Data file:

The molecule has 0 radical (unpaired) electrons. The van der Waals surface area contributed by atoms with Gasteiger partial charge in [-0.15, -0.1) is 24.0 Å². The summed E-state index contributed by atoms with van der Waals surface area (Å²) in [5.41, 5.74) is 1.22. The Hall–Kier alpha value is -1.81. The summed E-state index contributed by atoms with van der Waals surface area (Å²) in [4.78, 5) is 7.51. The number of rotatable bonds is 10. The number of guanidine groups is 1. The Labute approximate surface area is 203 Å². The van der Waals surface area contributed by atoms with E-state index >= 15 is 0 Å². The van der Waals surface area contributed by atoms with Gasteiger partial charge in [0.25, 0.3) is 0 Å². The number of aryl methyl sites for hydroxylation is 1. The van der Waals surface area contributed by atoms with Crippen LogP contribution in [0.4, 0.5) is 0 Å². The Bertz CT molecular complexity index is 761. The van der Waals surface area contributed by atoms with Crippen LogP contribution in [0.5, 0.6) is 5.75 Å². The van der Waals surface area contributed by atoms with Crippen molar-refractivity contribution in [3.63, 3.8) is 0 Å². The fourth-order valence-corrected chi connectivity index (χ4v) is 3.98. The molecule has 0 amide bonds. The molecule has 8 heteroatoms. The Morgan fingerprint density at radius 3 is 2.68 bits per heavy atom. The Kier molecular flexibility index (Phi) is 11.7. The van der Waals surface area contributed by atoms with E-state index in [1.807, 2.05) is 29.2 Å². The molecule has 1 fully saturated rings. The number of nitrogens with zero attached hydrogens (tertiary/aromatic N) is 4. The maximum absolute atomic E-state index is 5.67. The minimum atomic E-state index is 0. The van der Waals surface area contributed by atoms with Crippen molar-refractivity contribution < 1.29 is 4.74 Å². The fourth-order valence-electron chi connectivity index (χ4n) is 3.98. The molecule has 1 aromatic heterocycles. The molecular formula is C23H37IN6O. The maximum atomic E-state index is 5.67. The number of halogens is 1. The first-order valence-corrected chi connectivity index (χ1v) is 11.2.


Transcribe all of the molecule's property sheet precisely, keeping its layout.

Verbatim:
The molecule has 0 radical (unpaired) electrons. The van der Waals surface area contributed by atoms with Gasteiger partial charge in [-0.15, -0.1) is 24.0 Å². The summed E-state index contributed by atoms with van der Waals surface area (Å²) in [5.41, 5.74) is 1.22. The Hall–Kier alpha value is -1.81. The summed E-state index contributed by atoms with van der Waals surface area (Å²) in [4.78, 5) is 7.51. The number of rotatable bonds is 10. The number of guanidine groups is 1. The Labute approximate surface area is 203 Å². The van der Waals surface area contributed by atoms with E-state index >= 15 is 0 Å². The van der Waals surface area contributed by atoms with Gasteiger partial charge in [0.25, 0.3) is 0 Å². The number of aryl methyl sites for hydroxylation is 1. The van der Waals surface area contributed by atoms with Crippen LogP contribution in [0.4, 0.5) is 0 Å². The Bertz CT molecular complexity index is 761. The van der Waals surface area contributed by atoms with Crippen LogP contribution in [0.5, 0.6) is 5.75 Å². The van der Waals surface area contributed by atoms with Crippen molar-refractivity contribution in [3.63, 3.8) is 0 Å². The fourth-order valence-corrected chi connectivity index (χ4v) is 3.98. The molecule has 0 amide bonds. The molecule has 8 heteroatoms. The Morgan fingerprint density at radius 3 is 2.68 bits per heavy atom. The Kier molecular flexibility index (Phi) is 11.7. The van der Waals surface area contributed by atoms with E-state index in [1.807, 2.05) is 29.2 Å². The molecule has 1 fully saturated rings. The number of nitrogens with zero attached hydrogens (tertiary/aromatic N) is 4. The maximum absolute atomic E-state index is 5.67. The minimum atomic E-state index is 0. The van der Waals surface area contributed by atoms with Crippen molar-refractivity contribution < 1.29 is 4.74 Å². The fourth-order valence-electron chi connectivity index (χ4n) is 3.98. The molecule has 1 aromatic heterocycles. The molecular formula is C23H37IN6O. The maximum atomic E-state index is 5.67. The number of halogens is 1. The first-order valence-corrected chi connectivity index (χ1v) is 11.2.